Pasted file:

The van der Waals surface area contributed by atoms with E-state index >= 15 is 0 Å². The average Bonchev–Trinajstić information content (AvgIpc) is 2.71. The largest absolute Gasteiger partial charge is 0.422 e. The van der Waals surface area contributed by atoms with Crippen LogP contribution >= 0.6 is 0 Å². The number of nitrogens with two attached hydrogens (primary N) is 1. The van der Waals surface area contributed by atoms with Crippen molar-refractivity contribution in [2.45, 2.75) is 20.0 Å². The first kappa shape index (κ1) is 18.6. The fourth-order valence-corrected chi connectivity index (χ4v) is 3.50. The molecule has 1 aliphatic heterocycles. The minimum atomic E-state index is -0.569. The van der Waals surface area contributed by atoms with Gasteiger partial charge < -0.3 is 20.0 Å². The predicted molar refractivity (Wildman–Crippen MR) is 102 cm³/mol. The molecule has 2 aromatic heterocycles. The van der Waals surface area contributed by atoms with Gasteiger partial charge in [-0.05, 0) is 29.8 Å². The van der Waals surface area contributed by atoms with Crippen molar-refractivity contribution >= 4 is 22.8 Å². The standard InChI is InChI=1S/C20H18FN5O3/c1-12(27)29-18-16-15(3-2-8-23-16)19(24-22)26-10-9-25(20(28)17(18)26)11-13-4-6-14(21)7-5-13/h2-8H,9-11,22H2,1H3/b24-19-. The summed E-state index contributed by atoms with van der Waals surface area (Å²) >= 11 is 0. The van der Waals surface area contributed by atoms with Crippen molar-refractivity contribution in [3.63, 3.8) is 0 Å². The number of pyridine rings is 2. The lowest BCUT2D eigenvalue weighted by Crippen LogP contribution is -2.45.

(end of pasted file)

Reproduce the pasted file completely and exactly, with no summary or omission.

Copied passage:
The van der Waals surface area contributed by atoms with E-state index >= 15 is 0 Å². The average Bonchev–Trinajstić information content (AvgIpc) is 2.71. The largest absolute Gasteiger partial charge is 0.422 e. The van der Waals surface area contributed by atoms with Crippen LogP contribution >= 0.6 is 0 Å². The number of nitrogens with two attached hydrogens (primary N) is 1. The van der Waals surface area contributed by atoms with Crippen molar-refractivity contribution in [2.45, 2.75) is 20.0 Å². The first kappa shape index (κ1) is 18.6. The fourth-order valence-corrected chi connectivity index (χ4v) is 3.50. The molecule has 1 aliphatic heterocycles. The minimum atomic E-state index is -0.569. The van der Waals surface area contributed by atoms with Gasteiger partial charge < -0.3 is 20.0 Å². The predicted molar refractivity (Wildman–Crippen MR) is 102 cm³/mol. The molecule has 2 aromatic heterocycles. The van der Waals surface area contributed by atoms with Gasteiger partial charge in [-0.05, 0) is 29.8 Å². The van der Waals surface area contributed by atoms with Crippen molar-refractivity contribution >= 4 is 22.8 Å². The standard InChI is InChI=1S/C20H18FN5O3/c1-12(27)29-18-16-15(3-2-8-23-16)19(24-22)26-10-9-25(20(28)17(18)26)11-13-4-6-14(21)7-5-13/h2-8H,9-11,22H2,1H3/b24-19-. The summed E-state index contributed by atoms with van der Waals surface area (Å²) >= 11 is 0. The van der Waals surface area contributed by atoms with Crippen molar-refractivity contribution in [3.63, 3.8) is 0 Å². The number of pyridine rings is 2. The lowest BCUT2D eigenvalue weighted by Crippen LogP contribution is -2.45.